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What My Partner and I Did When an Anti-Gay Bigot Called Us 'Disgusting'

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On Sunday afternoon, in the middle of the very gay neighborhood of Chelsea in Manhattan, my partner and I were called "disgusting" by a man passing by as we shared a quick goodbye kiss. It was the kind of short peck that, in most places around the world, would likely be seen as no more a public display of affection than that between any two friends, of whatever gender, greeting one another.

Apparently the man saw us as he approached from several feet away and made the comment to David after we'd departed. I was already on my way when David yelled back at the man, and at me, pointing to the man and yelling, "Homophobe!" The man was shocked to be confronted as David yelled to me that he'd just called us "disgusting." As I approached the man he darted into the street, swerving around taxis while screaming "faggots," then scampered back onto the sidewalk, then into the street again, trying to get away from us.

When he came back on the sidewalk I called him a "bigot" over and over, pointing to him for people to see, and David continued condemning him as a "homophobe." He was cornered, and I got in his face and asked him why he was running away like a pathetic coward, and who he was calling a "faggot." Clearly stunned, he stammered a bit, and then mumbled, "Um, I, um... I meant me... I was calling myself a faggot."

Yeah, right. We followed him, hounding him, basically chasing him out of the neighborhood as his fast gait turned into a jog in the middle of the street. Hopefully we ruined his day.

Unlike the wonderful story that has received much attention in which two men in Columbus, Ohio, who experienced similar insults got support from fellow customers as they stood in line to get some pizza, no one else, in the heart of Chelsea, on the street or in the barber shop, the bakery or the pet store, said anything. Then again, few people probably could figure out what was happening, and it's not uncommon for people to be screaming in the streets of Manhattan. The only interaction from anyone else came from some people yelling out their windows for all of us to "shut the f**k up!" Very New York.

I tweeted about the incident right away, from the very gay gym a few doors away that I'd been heading toward, and the most interesting response from people around the country was surprise.

"Clearly he didn't understand anything about Chelsea," responded one person.

"In Chelsea? Or even in NYC?" responded another. "That shocks and saddens me."

One woman, expressing the sentiments of quite a few, wrote, "This must have been a tourist. Only an idiot tourist would say something bigoted like that in Chelsea, of all places."

But trust me, this was not a tourist. Tourists to New York are not that cocky and confident and generally are too awestruck and slightly intimidated to do something like this. No, this man is someone who lives in New York and is secure in the fact that many of his own family and friends agree with him.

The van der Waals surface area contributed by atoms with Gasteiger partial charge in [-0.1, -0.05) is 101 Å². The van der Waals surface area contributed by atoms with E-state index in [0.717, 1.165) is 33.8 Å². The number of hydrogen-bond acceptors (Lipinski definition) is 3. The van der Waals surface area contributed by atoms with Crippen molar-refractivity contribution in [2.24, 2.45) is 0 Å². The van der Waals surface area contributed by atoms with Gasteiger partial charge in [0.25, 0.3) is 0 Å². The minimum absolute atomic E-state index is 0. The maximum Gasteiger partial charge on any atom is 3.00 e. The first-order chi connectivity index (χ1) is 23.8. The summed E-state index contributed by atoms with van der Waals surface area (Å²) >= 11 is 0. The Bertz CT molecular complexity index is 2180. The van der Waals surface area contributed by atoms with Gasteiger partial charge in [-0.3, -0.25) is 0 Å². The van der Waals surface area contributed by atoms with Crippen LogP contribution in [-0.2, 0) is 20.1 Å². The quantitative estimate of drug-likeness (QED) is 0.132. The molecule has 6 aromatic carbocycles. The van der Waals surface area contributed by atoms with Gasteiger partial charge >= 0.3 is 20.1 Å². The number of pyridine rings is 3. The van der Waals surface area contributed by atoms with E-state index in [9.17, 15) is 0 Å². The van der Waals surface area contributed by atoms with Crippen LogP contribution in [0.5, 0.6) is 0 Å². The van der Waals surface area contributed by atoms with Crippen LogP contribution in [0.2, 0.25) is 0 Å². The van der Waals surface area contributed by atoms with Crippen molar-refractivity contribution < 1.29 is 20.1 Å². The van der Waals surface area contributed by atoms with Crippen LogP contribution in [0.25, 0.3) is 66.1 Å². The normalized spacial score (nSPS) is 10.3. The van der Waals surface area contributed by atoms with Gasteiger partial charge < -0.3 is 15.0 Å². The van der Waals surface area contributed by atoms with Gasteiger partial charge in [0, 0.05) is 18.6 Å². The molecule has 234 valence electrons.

Contrary to what many may believe -- and contrary to the Associated Press' banning of the word -- homophobia is alive and well, and we may be seeing it expressed more than before in the most "pro-gay" places. New York now has marriage equality and full civil rights for gays and lesbians, and while a majority of New Yorkers support that, we often forget that in most polls the minority that is opposed is still rather large, over 40 percent. Many of those people are frustrated and engaged in an angry backlash. In 2012 we saw an outbreak of anti-LGBT violence in some of the country's most gay-friendly cities, like New York, Washington, San Francisco, Dallas and Atlanta. 2011 saw the highest number of anti-LGBT murders ever reported, with transgender people the hardest-hit victims.

But it's clearly not just those who would engage in violence who are expressing the hate. It's lots of ordinary people who, for whatever reason, feel threatened by the strides of gay rights and who will exert dominance if they're allowed to get away with it. In Chelsea I had a similar confrontation last year when a man standing next to me, a young hipster who appeared to be heading to the art galleries with his girlfriend, called a bicyclist, an effeminate-appearing man, a "faggot" after believing the bicyclist had cut him off. I unloaded on this guy, too, as he ran off, and I told his startled girlfriend, who was still standing there next to me, that she really should dump his sorry ass. I doubt he will ever do that again.

Gays are winning more at the ballot box, in the courts and in the legislatures. That's precisely why the homophobes are getting frustrated and desperate and are now taking it out further on the streets. And I am not staying silent. I spent too many years trying to let the hate roll off my back. You internalize it as it eats away at you, and your dignity shrinks.

I've not come to this age in my life, to this stage of the game in the fight for LGBT rights, to have someone call me "disgusting" in my own neighborhood. And it's time none of us let them get away with it. I'm not saying that I or anyone should stand up to everybody engaged in a homophobic act every time. Obviously you have to be wise and safe. But whether it's on the streets of Chelsea or in Columbus, Ohio, all of us, straight and gay, must speak up when we can. Stand up and fight back. Because if we don't, they win.

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